Related collections

          Most cited references 77

          • Record: found
          • Abstract: found
          • Article: not found

          The future of biodiversity.

          Recent extinction rates are 100 to 1000 times their pre-human levels in well-known, but taxonomically diverse groups from widely different environments. If all species currently deemed "threatened" become extinct in the next century, then future extinction rates will be 10 times recent rates. Some threatened species will survive the century, but many species not now threatened will succumb. Regions rich in species found only within them (endemics) dominate the global patterns of extinction. Although new technology provides details of habitat losses, estimates of future extinctions are hampered by our limited knowledge of which areas are rich in endemics.
            Bookmark
            • Record: found
            • Abstract: not found
            • Article: not found

            The heat-shock response.

             S Lindquist (1985)
              Bookmark
              • Record: found
              • Abstract: found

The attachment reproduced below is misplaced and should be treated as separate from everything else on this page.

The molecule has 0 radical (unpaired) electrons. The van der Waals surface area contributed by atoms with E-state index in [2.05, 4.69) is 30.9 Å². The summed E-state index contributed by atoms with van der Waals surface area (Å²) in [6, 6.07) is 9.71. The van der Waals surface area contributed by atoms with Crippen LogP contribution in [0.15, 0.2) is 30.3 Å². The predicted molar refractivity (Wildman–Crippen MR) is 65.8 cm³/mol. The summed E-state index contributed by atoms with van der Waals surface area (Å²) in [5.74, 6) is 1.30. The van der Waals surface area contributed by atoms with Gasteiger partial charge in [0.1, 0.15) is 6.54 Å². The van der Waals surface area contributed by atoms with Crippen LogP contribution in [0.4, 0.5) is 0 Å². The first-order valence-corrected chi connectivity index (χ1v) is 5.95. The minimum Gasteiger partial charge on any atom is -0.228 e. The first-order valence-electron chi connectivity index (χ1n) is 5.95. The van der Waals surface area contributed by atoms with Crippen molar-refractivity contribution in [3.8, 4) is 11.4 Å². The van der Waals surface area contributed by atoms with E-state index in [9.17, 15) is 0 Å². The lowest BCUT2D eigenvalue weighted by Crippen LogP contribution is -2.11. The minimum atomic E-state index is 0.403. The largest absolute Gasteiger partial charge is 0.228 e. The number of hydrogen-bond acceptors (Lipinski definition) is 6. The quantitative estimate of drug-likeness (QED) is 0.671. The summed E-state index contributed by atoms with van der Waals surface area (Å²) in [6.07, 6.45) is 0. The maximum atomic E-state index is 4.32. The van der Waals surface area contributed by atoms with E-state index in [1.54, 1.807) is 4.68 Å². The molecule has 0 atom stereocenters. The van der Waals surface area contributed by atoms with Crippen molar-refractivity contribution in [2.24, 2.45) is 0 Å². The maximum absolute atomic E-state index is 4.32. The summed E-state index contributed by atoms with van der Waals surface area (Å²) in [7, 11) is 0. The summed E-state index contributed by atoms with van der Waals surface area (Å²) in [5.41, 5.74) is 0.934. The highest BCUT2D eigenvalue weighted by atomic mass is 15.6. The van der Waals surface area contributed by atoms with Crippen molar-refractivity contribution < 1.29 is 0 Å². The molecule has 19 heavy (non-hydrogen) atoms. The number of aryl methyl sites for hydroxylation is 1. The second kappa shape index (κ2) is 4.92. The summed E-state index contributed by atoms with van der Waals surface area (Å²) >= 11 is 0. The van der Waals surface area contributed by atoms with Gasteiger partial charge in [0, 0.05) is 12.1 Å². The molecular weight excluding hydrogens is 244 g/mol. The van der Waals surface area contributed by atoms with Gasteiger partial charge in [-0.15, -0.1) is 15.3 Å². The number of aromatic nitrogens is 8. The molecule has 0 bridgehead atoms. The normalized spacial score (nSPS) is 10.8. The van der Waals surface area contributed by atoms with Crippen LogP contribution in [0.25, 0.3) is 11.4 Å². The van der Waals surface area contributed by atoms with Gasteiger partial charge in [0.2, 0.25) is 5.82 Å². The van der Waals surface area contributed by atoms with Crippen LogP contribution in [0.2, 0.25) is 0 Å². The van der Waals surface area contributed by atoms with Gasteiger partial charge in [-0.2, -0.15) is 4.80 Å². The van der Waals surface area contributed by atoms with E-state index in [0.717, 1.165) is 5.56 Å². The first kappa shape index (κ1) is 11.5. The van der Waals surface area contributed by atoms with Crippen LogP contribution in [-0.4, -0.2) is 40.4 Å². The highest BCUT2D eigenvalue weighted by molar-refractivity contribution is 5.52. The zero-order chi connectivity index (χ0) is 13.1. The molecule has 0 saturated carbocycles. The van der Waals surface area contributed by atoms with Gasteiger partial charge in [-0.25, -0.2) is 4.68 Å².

• Article: not found

              Chronic stress, glucocorticoid receptor resistance, inflammation, and disease risk.

              We propose a model wherein chronic stress results in glucocorticoid receptor resistance (GCR) that, in turn, results in failure to down-regulate inflammatory response. Here we test the model in two viral-challenge studies. In study 1, we assessed stressful life events, GCR, and control variables including baseline antibody to the challenge virus, age, body mass index (BMI), season, race, sex, education, and virus type in 276 healthy adult volunteers. The volunteers were subsequently quarantined, exposed to one of two rhinoviruses, and followed for 5 d with nasal washes for viral isolation and assessment of signs/symptoms of a common cold. In study 2, we assessed the same control variables and GCR in 79 subjects who were subsequently exposed to a rhinovirus and monitored at baseline and for 5 d after viral challenge for the production of local (in nasal secretions) proinflammatory cytokines (IL-1β, TNF-α, and IL-6). Study 1: After covarying the control variables, those with recent exposure to a long-term threatening stressful experience demonstrated GCR; and those with GCR were at higher risk of subsequently developing a cold. Study 2: With the same controls used in study 1, greater GCR predicted the production of more local proinflammatory cytokines among infected subjects. These data provide support for a model suggesting that prolonged stressors result in GCR, which, in turn, interferes with appropriate regulation of inflammation. Because inflammation plays an important role in the onset and progression of a wide range of diseases, this model may have broad implications for understanding the role of stress in health.